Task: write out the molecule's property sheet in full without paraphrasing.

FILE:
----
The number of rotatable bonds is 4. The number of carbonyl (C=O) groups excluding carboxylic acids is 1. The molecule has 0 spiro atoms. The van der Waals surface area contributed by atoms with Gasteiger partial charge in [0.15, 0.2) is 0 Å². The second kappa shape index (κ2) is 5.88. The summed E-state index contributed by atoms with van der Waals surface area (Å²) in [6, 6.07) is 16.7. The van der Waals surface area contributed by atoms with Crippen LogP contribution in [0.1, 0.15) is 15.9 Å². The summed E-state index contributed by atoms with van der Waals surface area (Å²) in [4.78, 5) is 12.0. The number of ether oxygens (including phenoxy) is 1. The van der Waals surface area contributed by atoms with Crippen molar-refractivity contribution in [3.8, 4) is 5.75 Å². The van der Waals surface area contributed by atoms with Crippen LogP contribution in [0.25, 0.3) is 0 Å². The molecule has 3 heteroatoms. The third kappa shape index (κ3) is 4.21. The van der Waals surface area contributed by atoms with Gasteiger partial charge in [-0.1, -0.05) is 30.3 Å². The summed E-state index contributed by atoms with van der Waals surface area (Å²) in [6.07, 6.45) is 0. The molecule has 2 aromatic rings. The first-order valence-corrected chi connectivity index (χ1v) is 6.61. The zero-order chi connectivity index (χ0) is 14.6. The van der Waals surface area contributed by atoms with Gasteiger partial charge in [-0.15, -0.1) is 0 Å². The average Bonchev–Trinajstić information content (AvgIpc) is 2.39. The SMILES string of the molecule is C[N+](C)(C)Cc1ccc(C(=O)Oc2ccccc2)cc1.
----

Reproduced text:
The number of rotatable bonds is 4. The number of carbonyl (C=O) groups excluding carboxylic acids is 1. The molecule has 0 spiro atoms. The van der Waals surface area contributed by atoms with Gasteiger partial charge in [0.15, 0.2) is 0 Å². The second kappa shape index (κ2) is 5.88. The summed E-state index contributed by atoms with van der Waals surface area (Å²) in [6, 6.07) is 16.7. The van der Waals surface area contributed by atoms with Crippen LogP contribution in [0.1, 0.15) is 15.9 Å². The summed E-state index contributed by atoms with van der Waals surface area (Å²) in [4.78, 5) is 12.0. The number of ether oxygens (including phenoxy) is 1. The van der Waals surface area contributed by atoms with Crippen molar-refractivity contribution in [3.8, 4) is 5.75 Å². The van der Waals surface area contributed by atoms with Crippen LogP contribution in [0.25, 0.3) is 0 Å². The molecule has 3 heteroatoms. The third kappa shape index (κ3) is 4.21. The van der Waals surface area contributed by atoms with Gasteiger partial charge in [-0.1, -0.05) is 30.3 Å². The summed E-state index contributed by atoms with van der Waals surface area (Å²) in [6.07, 6.45) is 0. The molecule has 2 aromatic rings. The first-order valence-corrected chi connectivity index (χ1v) is 6.61. The zero-order chi connectivity index (χ0) is 14.6. The van der Waals surface area contributed by atoms with Gasteiger partial charge in [-0.15, -0.1) is 0 Å². The average Bonchev–Trinajstić information content (AvgIpc) is 2.39. The SMILES string of the molecule is C[N+](C)(C)Cc1ccc(C(=O)Oc2ccccc2)cc1.